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The Traditions of the Hopi, by H.R. Voth, [1905], at


Kalátötö often visits Oraíbi to find something to eat among refuse. Children tease him and snap their fingers against his head so that he nearly dies. He then retires to house. He wonders how he can get hair on his head like children, and goes to timber and gets some pitch. He goes to village to hunt for hair and finds some on piles of refuse. Next morning he puts pitch on his head and hair on it. He visits village again and children recognize him. They notice smell of pitch and take little sticks, with which they scrape it off his head and chew it. He gathers up hairs which they had thrown away and returns home. Next day he goes to timber and finds cactus, juice of which he puts on his head and pastes hair to juice when nearly dried. He goes again to village and children again try to remove head covering, but they find it is not pitch. Towards evening he goes home and then dried juice cracks and falls off with hair. He tries pitch again and puts it on evening before dance in village, pasting new hair to it. He sleeps well, but pitch has become -warm during night and adheres to floor on which he has been sleeping. He tries to rise, but cannot, and dies of hunger.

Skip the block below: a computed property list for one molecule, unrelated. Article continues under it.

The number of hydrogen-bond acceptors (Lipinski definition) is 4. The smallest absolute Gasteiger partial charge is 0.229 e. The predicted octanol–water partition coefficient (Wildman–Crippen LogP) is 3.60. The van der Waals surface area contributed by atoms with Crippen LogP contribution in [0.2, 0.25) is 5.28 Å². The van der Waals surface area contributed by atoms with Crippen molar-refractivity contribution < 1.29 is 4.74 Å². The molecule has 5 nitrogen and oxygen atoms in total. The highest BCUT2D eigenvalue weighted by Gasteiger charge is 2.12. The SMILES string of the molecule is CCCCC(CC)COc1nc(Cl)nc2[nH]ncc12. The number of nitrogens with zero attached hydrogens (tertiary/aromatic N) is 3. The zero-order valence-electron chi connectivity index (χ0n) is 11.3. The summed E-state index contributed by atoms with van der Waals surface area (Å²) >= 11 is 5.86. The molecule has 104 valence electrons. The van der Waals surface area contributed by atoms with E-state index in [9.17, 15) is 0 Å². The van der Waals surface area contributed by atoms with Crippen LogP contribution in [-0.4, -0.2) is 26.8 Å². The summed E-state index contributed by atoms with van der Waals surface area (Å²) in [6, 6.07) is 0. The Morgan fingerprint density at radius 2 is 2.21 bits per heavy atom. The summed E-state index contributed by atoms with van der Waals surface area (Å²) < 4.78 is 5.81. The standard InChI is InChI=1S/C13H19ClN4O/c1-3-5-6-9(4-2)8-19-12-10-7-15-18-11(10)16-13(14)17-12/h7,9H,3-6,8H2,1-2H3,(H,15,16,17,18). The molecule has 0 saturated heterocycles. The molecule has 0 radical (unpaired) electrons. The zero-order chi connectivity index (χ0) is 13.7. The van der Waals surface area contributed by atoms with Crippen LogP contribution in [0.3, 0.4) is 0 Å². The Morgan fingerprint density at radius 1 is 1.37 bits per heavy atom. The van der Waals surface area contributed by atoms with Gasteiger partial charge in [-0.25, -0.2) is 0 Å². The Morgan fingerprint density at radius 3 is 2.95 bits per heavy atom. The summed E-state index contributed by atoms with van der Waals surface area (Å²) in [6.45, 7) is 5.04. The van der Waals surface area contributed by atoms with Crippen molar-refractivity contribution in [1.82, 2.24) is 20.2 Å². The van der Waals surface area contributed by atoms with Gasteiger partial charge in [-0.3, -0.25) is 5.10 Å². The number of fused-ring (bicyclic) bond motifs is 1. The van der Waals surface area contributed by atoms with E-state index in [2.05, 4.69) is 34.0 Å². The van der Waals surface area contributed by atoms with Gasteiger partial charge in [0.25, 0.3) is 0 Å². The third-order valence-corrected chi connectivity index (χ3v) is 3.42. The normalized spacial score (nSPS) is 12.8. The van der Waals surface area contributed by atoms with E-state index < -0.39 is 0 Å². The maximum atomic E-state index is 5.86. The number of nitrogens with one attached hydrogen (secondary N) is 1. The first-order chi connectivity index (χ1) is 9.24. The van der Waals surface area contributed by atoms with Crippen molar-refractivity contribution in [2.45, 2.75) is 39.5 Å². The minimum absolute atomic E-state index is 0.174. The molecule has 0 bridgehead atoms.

Next: 53.--The Child Who Turned Into An Owl.